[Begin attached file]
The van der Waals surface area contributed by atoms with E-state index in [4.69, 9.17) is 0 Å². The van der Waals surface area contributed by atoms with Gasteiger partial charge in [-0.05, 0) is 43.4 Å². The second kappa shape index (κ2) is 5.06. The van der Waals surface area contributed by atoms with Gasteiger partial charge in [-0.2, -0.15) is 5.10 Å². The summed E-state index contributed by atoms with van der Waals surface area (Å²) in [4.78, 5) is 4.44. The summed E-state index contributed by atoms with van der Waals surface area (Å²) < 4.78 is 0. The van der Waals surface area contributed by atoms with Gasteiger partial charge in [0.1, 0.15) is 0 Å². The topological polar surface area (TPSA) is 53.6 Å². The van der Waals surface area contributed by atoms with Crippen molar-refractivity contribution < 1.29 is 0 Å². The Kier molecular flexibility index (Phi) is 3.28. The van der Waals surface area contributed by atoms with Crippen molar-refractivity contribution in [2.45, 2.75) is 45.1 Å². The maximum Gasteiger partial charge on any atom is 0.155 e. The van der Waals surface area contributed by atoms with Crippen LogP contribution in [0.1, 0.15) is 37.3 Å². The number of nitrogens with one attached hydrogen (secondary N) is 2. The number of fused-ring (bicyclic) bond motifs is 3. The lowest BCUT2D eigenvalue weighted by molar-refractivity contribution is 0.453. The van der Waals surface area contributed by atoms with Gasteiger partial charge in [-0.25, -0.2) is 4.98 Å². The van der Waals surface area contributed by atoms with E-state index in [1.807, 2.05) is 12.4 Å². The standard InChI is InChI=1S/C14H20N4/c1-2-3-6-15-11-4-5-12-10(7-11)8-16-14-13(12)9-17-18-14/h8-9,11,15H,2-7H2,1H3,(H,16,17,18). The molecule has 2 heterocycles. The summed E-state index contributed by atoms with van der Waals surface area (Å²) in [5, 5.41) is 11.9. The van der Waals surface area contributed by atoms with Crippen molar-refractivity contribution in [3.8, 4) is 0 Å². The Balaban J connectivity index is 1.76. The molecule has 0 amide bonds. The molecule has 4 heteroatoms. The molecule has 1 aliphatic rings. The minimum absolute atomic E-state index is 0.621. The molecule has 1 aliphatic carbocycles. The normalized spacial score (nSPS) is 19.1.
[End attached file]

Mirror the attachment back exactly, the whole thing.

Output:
The van der Waals surface area contributed by atoms with E-state index in [4.69, 9.17) is 0 Å². The van der Waals surface area contributed by atoms with Gasteiger partial charge in [-0.05, 0) is 43.4 Å². The second kappa shape index (κ2) is 5.06. The van der Waals surface area contributed by atoms with Gasteiger partial charge in [-0.2, -0.15) is 5.10 Å². The summed E-state index contributed by atoms with van der Waals surface area (Å²) in [4.78, 5) is 4.44. The summed E-state index contributed by atoms with van der Waals surface area (Å²) < 4.78 is 0. The van der Waals surface area contributed by atoms with Gasteiger partial charge in [0.1, 0.15) is 0 Å². The topological polar surface area (TPSA) is 53.6 Å². The van der Waals surface area contributed by atoms with Crippen molar-refractivity contribution < 1.29 is 0 Å². The Kier molecular flexibility index (Phi) is 3.28. The van der Waals surface area contributed by atoms with Crippen molar-refractivity contribution in [2.45, 2.75) is 45.1 Å². The maximum Gasteiger partial charge on any atom is 0.155 e. The van der Waals surface area contributed by atoms with Crippen LogP contribution in [0.1, 0.15) is 37.3 Å². The number of nitrogens with one attached hydrogen (secondary N) is 2. The number of fused-ring (bicyclic) bond motifs is 3. The lowest BCUT2D eigenvalue weighted by molar-refractivity contribution is 0.453. The van der Waals surface area contributed by atoms with Gasteiger partial charge in [-0.25, -0.2) is 4.98 Å². The van der Waals surface area contributed by atoms with E-state index in [1.807, 2.05) is 12.4 Å². The standard InChI is InChI=1S/C14H20N4/c1-2-3-6-15-11-4-5-12-10(7-11)8-16-14-13(12)9-17-18-14/h8-9,11,15H,2-7H2,1H3,(H,16,17,18). The molecule has 2 heterocycles. The summed E-state index contributed by atoms with van der Waals surface area (Å²) in [5, 5.41) is 11.9. The van der Waals surface area contributed by atoms with Crippen molar-refractivity contribution in [3.8, 4) is 0 Å². The Balaban J connectivity index is 1.76. The molecule has 0 amide bonds. The molecule has 4 heteroatoms. The molecule has 1 aliphatic rings. The minimum absolute atomic E-state index is 0.621. The molecule has 1 aliphatic carbocycles. The normalized spacial score (nSPS) is 19.1.